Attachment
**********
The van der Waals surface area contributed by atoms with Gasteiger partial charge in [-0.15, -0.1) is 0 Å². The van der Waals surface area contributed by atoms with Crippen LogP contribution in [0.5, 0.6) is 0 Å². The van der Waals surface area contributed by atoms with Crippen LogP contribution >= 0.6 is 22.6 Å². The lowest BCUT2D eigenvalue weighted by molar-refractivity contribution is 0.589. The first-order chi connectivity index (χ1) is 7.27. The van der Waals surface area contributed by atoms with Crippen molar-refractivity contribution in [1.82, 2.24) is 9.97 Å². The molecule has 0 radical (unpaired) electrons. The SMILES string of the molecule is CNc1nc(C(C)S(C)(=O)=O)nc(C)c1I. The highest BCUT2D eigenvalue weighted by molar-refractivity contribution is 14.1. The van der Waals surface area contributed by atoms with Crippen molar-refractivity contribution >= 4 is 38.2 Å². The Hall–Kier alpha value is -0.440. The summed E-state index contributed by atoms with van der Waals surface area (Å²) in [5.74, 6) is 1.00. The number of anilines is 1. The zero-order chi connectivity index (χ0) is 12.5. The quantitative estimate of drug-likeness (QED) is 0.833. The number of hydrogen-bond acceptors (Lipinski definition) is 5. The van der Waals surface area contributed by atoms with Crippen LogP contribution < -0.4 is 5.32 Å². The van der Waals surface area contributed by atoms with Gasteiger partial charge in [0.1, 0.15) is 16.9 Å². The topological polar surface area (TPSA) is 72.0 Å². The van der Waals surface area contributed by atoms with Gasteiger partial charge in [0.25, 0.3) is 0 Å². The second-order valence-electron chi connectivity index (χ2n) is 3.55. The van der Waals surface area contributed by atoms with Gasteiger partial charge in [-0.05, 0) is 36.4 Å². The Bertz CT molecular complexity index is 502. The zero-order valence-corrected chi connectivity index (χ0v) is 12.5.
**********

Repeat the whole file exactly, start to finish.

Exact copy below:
The van der Waals surface area contributed by atoms with Gasteiger partial charge in [-0.15, -0.1) is 0 Å². The van der Waals surface area contributed by atoms with Crippen LogP contribution in [0.5, 0.6) is 0 Å². The van der Waals surface area contributed by atoms with Crippen LogP contribution >= 0.6 is 22.6 Å². The lowest BCUT2D eigenvalue weighted by molar-refractivity contribution is 0.589. The first-order chi connectivity index (χ1) is 7.27. The van der Waals surface area contributed by atoms with Crippen molar-refractivity contribution in [1.82, 2.24) is 9.97 Å². The molecule has 0 radical (unpaired) electrons. The SMILES string of the molecule is CNc1nc(C(C)S(C)(=O)=O)nc(C)c1I. The highest BCUT2D eigenvalue weighted by molar-refractivity contribution is 14.1. The van der Waals surface area contributed by atoms with Crippen molar-refractivity contribution >= 4 is 38.2 Å². The Hall–Kier alpha value is -0.440. The summed E-state index contributed by atoms with van der Waals surface area (Å²) in [5.74, 6) is 1.00. The number of anilines is 1. The zero-order chi connectivity index (χ0) is 12.5. The quantitative estimate of drug-likeness (QED) is 0.833. The number of hydrogen-bond acceptors (Lipinski definition) is 5. The van der Waals surface area contributed by atoms with Crippen LogP contribution < -0.4 is 5.32 Å². The van der Waals surface area contributed by atoms with Gasteiger partial charge in [0.1, 0.15) is 16.9 Å². The topological polar surface area (TPSA) is 72.0 Å². The van der Waals surface area contributed by atoms with Gasteiger partial charge in [0.25, 0.3) is 0 Å². The second-order valence-electron chi connectivity index (χ2n) is 3.55. The van der Waals surface area contributed by atoms with Gasteiger partial charge in [-0.05, 0) is 36.4 Å². The Bertz CT molecular complexity index is 502. The zero-order valence-corrected chi connectivity index (χ0v) is 12.5.